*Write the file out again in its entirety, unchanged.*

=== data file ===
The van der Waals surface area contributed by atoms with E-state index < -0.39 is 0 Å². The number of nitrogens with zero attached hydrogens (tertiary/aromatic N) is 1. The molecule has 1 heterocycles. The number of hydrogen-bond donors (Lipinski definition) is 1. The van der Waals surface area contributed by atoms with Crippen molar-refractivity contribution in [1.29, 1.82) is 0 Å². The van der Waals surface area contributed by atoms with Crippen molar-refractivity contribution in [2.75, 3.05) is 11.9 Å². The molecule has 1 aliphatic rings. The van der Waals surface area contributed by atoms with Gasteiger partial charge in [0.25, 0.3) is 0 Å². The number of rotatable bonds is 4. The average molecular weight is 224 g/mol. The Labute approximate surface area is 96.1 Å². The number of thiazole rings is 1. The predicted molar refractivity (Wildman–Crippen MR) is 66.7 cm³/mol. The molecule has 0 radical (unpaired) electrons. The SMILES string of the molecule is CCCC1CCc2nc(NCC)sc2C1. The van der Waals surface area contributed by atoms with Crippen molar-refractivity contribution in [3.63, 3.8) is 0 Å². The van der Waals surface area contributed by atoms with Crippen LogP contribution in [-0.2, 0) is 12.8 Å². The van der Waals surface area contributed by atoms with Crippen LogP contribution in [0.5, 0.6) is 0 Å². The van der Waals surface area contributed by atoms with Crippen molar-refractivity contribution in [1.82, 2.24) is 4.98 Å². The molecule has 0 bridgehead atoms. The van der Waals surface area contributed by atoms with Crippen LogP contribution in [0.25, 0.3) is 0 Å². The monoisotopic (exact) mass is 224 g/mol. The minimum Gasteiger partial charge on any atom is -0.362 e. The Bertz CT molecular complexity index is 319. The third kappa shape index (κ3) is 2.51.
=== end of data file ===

The van der Waals surface area contributed by atoms with E-state index < -0.39 is 0 Å². The number of nitrogens with zero attached hydrogens (tertiary/aromatic N) is 1. The molecule has 1 heterocycles. The number of hydrogen-bond donors (Lipinski definition) is 1. The van der Waals surface area contributed by atoms with Crippen molar-refractivity contribution in [1.29, 1.82) is 0 Å². The van der Waals surface area contributed by atoms with Crippen molar-refractivity contribution in [2.75, 3.05) is 11.9 Å². The molecule has 1 aliphatic rings. The van der Waals surface area contributed by atoms with Gasteiger partial charge in [0.25, 0.3) is 0 Å². The number of rotatable bonds is 4. The average molecular weight is 224 g/mol. The Labute approximate surface area is 96.1 Å². The number of thiazole rings is 1. The predicted molar refractivity (Wildman–Crippen MR) is 66.7 cm³/mol. The molecule has 0 radical (unpaired) electrons. The SMILES string of the molecule is CCCC1CCc2nc(NCC)sc2C1. The van der Waals surface area contributed by atoms with Crippen molar-refractivity contribution in [3.63, 3.8) is 0 Å². The van der Waals surface area contributed by atoms with Crippen LogP contribution in [-0.2, 0) is 12.8 Å². The van der Waals surface area contributed by atoms with Crippen LogP contribution in [0.5, 0.6) is 0 Å². The van der Waals surface area contributed by atoms with Crippen molar-refractivity contribution in [1.82, 2.24) is 4.98 Å². The molecule has 0 bridgehead atoms. The van der Waals surface area contributed by atoms with Crippen LogP contribution in [0.25, 0.3) is 0 Å². The monoisotopic (exact) mass is 224 g/mol. The minimum Gasteiger partial charge on any atom is -0.362 e. The Bertz CT molecular complexity index is 319. The third kappa shape index (κ3) is 2.51.